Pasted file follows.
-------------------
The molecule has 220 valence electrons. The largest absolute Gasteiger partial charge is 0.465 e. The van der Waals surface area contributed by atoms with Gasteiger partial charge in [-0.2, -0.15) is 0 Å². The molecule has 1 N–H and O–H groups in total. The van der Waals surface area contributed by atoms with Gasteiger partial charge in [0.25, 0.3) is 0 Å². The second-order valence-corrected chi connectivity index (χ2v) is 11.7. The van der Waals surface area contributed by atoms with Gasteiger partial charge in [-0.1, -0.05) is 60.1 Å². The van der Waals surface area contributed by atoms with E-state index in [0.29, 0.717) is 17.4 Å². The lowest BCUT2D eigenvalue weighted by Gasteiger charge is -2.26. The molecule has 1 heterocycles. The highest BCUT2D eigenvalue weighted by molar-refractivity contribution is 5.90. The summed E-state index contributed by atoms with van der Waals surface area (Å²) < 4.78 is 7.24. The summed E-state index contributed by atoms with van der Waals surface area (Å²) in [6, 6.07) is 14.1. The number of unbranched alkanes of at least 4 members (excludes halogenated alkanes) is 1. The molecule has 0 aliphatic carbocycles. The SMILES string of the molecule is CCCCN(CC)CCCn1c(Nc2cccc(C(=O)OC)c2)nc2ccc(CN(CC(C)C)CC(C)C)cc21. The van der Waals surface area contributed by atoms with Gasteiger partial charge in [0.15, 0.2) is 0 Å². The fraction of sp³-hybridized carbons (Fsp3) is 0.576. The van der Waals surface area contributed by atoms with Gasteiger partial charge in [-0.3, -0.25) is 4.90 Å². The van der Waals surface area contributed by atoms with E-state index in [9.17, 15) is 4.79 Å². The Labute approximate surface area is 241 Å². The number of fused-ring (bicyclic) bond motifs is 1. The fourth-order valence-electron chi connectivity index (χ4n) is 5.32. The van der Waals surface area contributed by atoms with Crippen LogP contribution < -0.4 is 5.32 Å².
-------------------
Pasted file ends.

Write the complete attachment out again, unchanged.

The molecule has 220 valence electrons. The largest absolute Gasteiger partial charge is 0.465 e. The van der Waals surface area contributed by atoms with Gasteiger partial charge in [-0.2, -0.15) is 0 Å². The molecule has 1 N–H and O–H groups in total. The van der Waals surface area contributed by atoms with Gasteiger partial charge in [0.25, 0.3) is 0 Å². The second-order valence-corrected chi connectivity index (χ2v) is 11.7. The van der Waals surface area contributed by atoms with Gasteiger partial charge in [-0.1, -0.05) is 60.1 Å². The van der Waals surface area contributed by atoms with E-state index in [0.29, 0.717) is 17.4 Å². The lowest BCUT2D eigenvalue weighted by Gasteiger charge is -2.26. The molecule has 1 heterocycles. The highest BCUT2D eigenvalue weighted by molar-refractivity contribution is 5.90. The summed E-state index contributed by atoms with van der Waals surface area (Å²) < 4.78 is 7.24. The summed E-state index contributed by atoms with van der Waals surface area (Å²) in [6, 6.07) is 14.1. The number of unbranched alkanes of at least 4 members (excludes halogenated alkanes) is 1. The molecule has 0 aliphatic carbocycles. The SMILES string of the molecule is CCCCN(CC)CCCn1c(Nc2cccc(C(=O)OC)c2)nc2ccc(CN(CC(C)C)CC(C)C)cc21. The van der Waals surface area contributed by atoms with Gasteiger partial charge in [0.15, 0.2) is 0 Å². The fraction of sp³-hybridized carbons (Fsp3) is 0.576. The van der Waals surface area contributed by atoms with Gasteiger partial charge in [-0.3, -0.25) is 4.90 Å². The van der Waals surface area contributed by atoms with E-state index in [9.17, 15) is 4.79 Å². The Labute approximate surface area is 241 Å². The number of fused-ring (bicyclic) bond motifs is 1. The fourth-order valence-electron chi connectivity index (χ4n) is 5.32. The van der Waals surface area contributed by atoms with Crippen LogP contribution < -0.4 is 5.32 Å².